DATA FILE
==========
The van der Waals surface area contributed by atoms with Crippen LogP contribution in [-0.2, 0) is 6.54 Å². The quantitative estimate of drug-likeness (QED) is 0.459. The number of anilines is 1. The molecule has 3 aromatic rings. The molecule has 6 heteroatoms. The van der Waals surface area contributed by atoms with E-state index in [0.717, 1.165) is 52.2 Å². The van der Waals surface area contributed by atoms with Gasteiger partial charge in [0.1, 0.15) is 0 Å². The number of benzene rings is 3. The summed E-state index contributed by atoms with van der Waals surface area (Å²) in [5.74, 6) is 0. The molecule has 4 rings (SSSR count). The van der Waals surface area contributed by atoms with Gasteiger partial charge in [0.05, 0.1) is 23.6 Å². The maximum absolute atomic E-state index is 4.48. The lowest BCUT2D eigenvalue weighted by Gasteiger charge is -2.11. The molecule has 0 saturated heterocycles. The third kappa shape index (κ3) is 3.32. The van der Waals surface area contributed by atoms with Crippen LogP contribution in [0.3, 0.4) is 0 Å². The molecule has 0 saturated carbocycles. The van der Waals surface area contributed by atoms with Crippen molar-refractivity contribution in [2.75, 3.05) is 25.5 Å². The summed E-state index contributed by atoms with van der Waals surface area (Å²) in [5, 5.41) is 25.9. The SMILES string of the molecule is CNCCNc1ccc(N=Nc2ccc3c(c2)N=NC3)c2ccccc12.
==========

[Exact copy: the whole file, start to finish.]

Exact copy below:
The van der Waals surface area contributed by atoms with Crippen LogP contribution in [-0.2, 0) is 6.54 Å². The quantitative estimate of drug-likeness (QED) is 0.459. The number of anilines is 1. The molecule has 3 aromatic rings. The molecule has 6 heteroatoms. The van der Waals surface area contributed by atoms with E-state index in [0.717, 1.165) is 52.2 Å². The van der Waals surface area contributed by atoms with Gasteiger partial charge in [0.1, 0.15) is 0 Å². The number of benzene rings is 3. The summed E-state index contributed by atoms with van der Waals surface area (Å²) in [5.74, 6) is 0. The molecule has 4 rings (SSSR count). The van der Waals surface area contributed by atoms with Gasteiger partial charge in [0.05, 0.1) is 23.6 Å². The maximum absolute atomic E-state index is 4.48. The lowest BCUT2D eigenvalue weighted by Gasteiger charge is -2.11. The molecule has 0 saturated heterocycles. The third kappa shape index (κ3) is 3.32. The van der Waals surface area contributed by atoms with Crippen LogP contribution in [0.3, 0.4) is 0 Å². The molecule has 0 saturated carbocycles. The van der Waals surface area contributed by atoms with Crippen molar-refractivity contribution in [2.75, 3.05) is 25.5 Å². The summed E-state index contributed by atoms with van der Waals surface area (Å²) in [5, 5.41) is 25.9. The SMILES string of the molecule is CNCCNc1ccc(N=Nc2ccc3c(c2)N=NC3)c2ccccc12.